* AAC (Advanced Audio Coding codec or MPEG-4 Audio) provides higher-quality results with smaller file sizes and better decoding efficiency (requiring less processing power for decode) than the old MP3 format. More info here.


  1. I think that this is a great consumer development, and I’m very impressed that Amazon executed it in a way that supported ALL formats! OSX, Windows, Linux, BeOS, Unix, etc

    A new standard is developing, and it’s OPEN for business.

  2. I’m all for it. I Bought a song from Amazon mp3 last night. It works great with the mac and instantly sinks to iTunes. I can’t wait until Sony drops their DRM that will be the official end of DRM forever.

    MS Zune still far behind.

    Buy from whoever, store on whatever, play it whenever, take it where ever. Forever.

    DRM-Free for life.

  3. Why are the labels (except EMI) not offering Apple the same deal to sell non-DRM songs? It’s because Apple wouldn’t let them f*ck over consumers with bundling and similar schemes, so they’re trying to kill iTunes. If they succeed in killing iTunes, non-DRM songs will disappear and Amazon will let them do whatever they want. Apple’s Fairplay has never really gotten in the way of what I want to do, so I’m sticking with iTunes. Any consumer who doesn’t want to hand the reins back to Bronfman and his ilk should do the same.

  4. Let’s not forget that the labels (except EMI) are deliberately denying iTunes access to DRM-free music. Vivendi offers DRM-free music to every provider except Apple. No doubt Warner is doing the same.

    I believe in competition and am glad that Amazon is here. But let’s not forget that this isn’t about ending DRM. It’s about breaking Apple’s dominance in online music by building up a competitor.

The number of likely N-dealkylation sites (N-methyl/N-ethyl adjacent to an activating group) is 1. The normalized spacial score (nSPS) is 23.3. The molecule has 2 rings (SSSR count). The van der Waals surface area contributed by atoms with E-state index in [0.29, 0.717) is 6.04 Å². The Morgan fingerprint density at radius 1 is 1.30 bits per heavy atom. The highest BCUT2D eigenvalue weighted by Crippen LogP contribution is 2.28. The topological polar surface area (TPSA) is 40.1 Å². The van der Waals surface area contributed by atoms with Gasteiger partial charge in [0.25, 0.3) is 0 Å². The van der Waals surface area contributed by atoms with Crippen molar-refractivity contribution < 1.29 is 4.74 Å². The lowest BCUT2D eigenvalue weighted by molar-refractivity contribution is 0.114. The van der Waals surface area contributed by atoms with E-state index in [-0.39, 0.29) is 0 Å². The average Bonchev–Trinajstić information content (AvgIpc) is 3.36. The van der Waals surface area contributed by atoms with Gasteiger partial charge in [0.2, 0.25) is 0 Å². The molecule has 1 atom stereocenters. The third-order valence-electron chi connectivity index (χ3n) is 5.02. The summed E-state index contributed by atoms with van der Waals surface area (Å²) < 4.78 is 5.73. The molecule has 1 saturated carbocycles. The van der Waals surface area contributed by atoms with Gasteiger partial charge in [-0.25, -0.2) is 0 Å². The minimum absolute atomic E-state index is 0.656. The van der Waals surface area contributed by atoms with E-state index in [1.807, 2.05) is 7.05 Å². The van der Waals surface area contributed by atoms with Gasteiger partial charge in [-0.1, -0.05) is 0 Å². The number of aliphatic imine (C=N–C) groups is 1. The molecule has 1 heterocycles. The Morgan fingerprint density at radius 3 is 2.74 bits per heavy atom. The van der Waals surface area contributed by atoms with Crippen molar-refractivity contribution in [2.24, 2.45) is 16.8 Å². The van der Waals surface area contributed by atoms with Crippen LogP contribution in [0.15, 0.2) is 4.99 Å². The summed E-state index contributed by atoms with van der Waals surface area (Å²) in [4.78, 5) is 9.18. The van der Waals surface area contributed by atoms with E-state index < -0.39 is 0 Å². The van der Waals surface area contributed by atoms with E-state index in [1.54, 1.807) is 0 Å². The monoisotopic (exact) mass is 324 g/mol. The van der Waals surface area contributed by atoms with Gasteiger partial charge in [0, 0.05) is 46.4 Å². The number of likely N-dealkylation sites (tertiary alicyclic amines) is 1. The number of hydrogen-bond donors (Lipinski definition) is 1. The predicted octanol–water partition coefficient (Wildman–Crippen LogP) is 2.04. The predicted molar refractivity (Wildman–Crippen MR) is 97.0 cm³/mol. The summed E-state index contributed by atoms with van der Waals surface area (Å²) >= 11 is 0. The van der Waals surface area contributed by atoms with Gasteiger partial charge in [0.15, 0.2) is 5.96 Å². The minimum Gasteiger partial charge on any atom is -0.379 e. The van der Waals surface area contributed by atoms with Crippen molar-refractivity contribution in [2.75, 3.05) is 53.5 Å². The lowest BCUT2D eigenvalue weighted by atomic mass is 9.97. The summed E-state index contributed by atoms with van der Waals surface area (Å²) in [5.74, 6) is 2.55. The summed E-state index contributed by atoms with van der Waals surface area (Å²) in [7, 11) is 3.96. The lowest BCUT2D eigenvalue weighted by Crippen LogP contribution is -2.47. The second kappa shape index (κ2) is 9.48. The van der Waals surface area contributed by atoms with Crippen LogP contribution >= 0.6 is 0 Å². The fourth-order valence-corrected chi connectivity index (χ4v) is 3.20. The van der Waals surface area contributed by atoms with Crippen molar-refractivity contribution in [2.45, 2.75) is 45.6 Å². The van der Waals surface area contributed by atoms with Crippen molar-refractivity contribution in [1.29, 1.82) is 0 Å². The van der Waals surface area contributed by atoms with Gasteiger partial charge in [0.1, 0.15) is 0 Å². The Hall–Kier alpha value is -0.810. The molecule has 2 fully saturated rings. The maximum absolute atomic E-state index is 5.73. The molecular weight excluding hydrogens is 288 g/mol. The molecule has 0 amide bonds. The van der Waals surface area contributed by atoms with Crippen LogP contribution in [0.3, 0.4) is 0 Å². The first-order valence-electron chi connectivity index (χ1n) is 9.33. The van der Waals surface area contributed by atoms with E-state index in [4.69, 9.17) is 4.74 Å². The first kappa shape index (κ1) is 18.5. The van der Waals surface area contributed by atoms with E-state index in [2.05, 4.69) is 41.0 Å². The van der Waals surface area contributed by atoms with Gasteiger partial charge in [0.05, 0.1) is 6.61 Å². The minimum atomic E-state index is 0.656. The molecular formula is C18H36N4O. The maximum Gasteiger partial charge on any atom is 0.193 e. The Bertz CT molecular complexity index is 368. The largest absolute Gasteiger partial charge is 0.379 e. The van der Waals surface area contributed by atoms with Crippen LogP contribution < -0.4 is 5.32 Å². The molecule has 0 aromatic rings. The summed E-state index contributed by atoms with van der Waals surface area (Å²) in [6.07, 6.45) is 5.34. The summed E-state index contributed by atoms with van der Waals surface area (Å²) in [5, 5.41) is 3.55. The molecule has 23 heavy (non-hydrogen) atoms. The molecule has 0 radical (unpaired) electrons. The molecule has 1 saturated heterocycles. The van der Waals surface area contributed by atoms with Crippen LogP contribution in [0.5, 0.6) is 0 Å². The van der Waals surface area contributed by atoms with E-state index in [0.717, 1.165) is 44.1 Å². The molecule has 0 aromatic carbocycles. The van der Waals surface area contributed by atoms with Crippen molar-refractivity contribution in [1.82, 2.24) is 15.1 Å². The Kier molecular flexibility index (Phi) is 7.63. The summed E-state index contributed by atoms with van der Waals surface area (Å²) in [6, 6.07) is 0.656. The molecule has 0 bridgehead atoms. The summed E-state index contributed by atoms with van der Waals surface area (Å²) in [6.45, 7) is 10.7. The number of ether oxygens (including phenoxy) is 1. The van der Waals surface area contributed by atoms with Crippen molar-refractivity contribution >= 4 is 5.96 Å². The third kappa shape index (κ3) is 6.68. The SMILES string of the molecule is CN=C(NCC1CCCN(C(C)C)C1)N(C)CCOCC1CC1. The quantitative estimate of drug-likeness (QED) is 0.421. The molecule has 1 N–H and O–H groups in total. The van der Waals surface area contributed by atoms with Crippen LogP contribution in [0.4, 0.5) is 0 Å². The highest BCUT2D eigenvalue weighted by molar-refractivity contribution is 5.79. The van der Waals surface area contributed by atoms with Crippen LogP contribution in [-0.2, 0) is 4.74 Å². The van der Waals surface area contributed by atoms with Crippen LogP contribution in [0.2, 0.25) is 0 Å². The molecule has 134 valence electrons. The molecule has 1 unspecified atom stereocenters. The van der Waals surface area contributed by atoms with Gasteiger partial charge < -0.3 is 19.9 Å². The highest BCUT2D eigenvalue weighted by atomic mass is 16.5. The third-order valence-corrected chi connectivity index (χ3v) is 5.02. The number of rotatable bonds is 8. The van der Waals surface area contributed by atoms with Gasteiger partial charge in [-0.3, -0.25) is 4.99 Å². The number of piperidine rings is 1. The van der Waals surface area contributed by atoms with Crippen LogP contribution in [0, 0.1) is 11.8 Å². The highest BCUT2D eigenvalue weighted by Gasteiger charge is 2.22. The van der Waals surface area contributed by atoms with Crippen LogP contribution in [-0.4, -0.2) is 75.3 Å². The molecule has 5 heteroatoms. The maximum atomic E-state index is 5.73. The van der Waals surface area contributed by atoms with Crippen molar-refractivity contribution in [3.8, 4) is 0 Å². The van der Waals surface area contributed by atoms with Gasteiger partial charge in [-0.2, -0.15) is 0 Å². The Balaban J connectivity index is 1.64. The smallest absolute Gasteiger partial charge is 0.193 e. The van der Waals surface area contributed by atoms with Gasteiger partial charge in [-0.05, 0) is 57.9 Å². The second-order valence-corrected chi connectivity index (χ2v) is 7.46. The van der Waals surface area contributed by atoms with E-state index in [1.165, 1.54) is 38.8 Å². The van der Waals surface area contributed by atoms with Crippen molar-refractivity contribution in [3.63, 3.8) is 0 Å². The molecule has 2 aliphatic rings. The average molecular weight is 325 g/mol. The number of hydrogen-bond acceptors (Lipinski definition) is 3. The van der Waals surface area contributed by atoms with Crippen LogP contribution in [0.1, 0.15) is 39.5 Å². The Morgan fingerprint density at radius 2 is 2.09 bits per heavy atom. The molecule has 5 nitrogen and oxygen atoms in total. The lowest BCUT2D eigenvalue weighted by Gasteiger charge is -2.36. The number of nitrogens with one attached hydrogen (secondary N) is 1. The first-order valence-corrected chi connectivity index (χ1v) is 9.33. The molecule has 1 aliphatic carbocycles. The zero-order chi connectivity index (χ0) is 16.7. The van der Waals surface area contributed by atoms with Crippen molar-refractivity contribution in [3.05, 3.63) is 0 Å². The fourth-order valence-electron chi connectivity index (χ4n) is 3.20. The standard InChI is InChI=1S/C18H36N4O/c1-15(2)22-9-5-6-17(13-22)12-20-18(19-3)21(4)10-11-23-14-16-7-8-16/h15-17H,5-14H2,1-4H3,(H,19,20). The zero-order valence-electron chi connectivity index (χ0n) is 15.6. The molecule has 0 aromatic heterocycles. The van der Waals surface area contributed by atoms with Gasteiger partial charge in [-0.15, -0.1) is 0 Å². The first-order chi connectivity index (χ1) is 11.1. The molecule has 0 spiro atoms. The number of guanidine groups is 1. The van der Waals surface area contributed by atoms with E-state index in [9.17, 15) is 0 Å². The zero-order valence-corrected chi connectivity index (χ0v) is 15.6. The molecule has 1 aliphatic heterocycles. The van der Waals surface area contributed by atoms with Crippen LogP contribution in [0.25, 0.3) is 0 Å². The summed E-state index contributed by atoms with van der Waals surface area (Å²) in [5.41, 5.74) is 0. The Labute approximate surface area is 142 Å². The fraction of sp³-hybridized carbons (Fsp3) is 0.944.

5. Apple continues to command a respectable lead here. The problem is the labels. Their main goal here is to choke Apple’s iTunes to death. They are cutting their nose to spite their face by bending over backwards for Amazon. There is no reason why Warner Music wouldn’t be able (or willing) to make the same deal with Apple. After all, it was Apple that was already offering this kind of deal anyway.

    Here’s the deal; in order to seriously undermine iTunes, Amazon will have to offer more tracks than iTunes, make it easier than in iTunes to purchase songs and move them to iPod, and make all that cheaper than iTunes. Untile ALL THREE of these happen, iTunes will continue to dominate.

    It is very easy to underestimate the consumers’ appreciation for one-stop-shop convenience. While I must admit Amazon had made it a rather slick and smooth process (at least on Windows) to purchase songs and move them to iTunes, still, the process requires surfing to Amazon and finding your way through to the song/album you’re looking for, buying it, which then launches that little Amazon applet that downloads it for you and dumps it into iTunes. With three distinct applications doing the song-and-dance routine here, there is eight times more chance something could go wrong.

    The future of Amazon’s digital downloads will depend on the vindictiveness of the record labels against iTunes. The future of iTunes store will depend on Apple’s success in building a video rental business around it.

  6. “Pretty soon Amazon could be the new #1 in digital music downloads.”

    Not until their download store ceases to be a convoluted mess of pricing and versions. I tried it, and while its OK, its just, well, OK. Not great.

    Also has anyone bothered to read the EULA?
    I wonder what sort of land mines are hidden within.

Reader Feedback

This site uses Akismet to reduce spam. Learn how your comment data is processed.